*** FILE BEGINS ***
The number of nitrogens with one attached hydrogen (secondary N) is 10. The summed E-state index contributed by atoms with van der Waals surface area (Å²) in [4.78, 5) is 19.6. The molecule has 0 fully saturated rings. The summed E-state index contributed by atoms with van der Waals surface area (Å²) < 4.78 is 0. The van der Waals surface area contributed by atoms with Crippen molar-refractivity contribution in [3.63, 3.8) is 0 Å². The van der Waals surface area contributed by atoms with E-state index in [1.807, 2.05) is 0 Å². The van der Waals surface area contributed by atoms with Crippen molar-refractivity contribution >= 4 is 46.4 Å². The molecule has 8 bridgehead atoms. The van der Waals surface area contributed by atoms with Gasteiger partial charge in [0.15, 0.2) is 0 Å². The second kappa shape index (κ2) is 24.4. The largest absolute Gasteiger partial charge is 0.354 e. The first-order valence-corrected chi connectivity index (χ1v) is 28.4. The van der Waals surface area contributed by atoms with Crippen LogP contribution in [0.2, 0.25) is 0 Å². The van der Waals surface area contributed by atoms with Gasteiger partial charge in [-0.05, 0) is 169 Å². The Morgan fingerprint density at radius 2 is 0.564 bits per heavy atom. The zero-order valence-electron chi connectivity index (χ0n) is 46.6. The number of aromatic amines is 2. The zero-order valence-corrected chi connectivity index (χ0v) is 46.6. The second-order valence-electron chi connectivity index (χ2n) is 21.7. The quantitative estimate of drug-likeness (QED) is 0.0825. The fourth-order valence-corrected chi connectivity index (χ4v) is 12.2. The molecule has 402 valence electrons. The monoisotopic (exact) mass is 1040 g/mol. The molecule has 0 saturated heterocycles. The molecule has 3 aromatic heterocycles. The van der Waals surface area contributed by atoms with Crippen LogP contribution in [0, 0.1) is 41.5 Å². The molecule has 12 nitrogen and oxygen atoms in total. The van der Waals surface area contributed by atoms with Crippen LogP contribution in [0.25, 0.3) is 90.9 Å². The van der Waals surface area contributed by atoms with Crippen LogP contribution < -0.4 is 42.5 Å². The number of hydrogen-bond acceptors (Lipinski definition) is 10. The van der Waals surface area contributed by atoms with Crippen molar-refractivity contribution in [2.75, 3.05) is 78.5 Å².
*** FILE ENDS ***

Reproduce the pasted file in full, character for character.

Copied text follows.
The number of nitrogens with one attached hydrogen (secondary N) is 10. The summed E-state index contributed by atoms with van der Waals surface area (Å²) in [4.78, 5) is 19.6. The molecule has 0 fully saturated rings. The summed E-state index contributed by atoms with van der Waals surface area (Å²) < 4.78 is 0. The van der Waals surface area contributed by atoms with Crippen molar-refractivity contribution in [3.63, 3.8) is 0 Å². The van der Waals surface area contributed by atoms with E-state index in [1.807, 2.05) is 0 Å². The van der Waals surface area contributed by atoms with Crippen molar-refractivity contribution >= 4 is 46.4 Å². The molecule has 8 bridgehead atoms. The van der Waals surface area contributed by atoms with Gasteiger partial charge in [0.15, 0.2) is 0 Å². The second kappa shape index (κ2) is 24.4. The largest absolute Gasteiger partial charge is 0.354 e. The first-order valence-corrected chi connectivity index (χ1v) is 28.4. The van der Waals surface area contributed by atoms with Crippen LogP contribution in [0.2, 0.25) is 0 Å². The van der Waals surface area contributed by atoms with Gasteiger partial charge in [-0.05, 0) is 169 Å². The Morgan fingerprint density at radius 2 is 0.564 bits per heavy atom. The zero-order valence-electron chi connectivity index (χ0n) is 46.6. The number of aromatic amines is 2. The zero-order valence-corrected chi connectivity index (χ0v) is 46.6. The second-order valence-electron chi connectivity index (χ2n) is 21.7. The quantitative estimate of drug-likeness (QED) is 0.0825. The fourth-order valence-corrected chi connectivity index (χ4v) is 12.2. The molecule has 402 valence electrons. The monoisotopic (exact) mass is 1040 g/mol. The molecule has 0 saturated heterocycles. The molecule has 3 aromatic heterocycles. The van der Waals surface area contributed by atoms with Crippen LogP contribution in [0, 0.1) is 41.5 Å². The molecule has 12 nitrogen and oxygen atoms in total. The van der Waals surface area contributed by atoms with Crippen LogP contribution in [0.25, 0.3) is 90.9 Å². The van der Waals surface area contributed by atoms with Crippen LogP contribution < -0.4 is 42.5 Å². The number of hydrogen-bond acceptors (Lipinski definition) is 10. The van der Waals surface area contributed by atoms with Crippen molar-refractivity contribution in [2.75, 3.05) is 78.5 Å².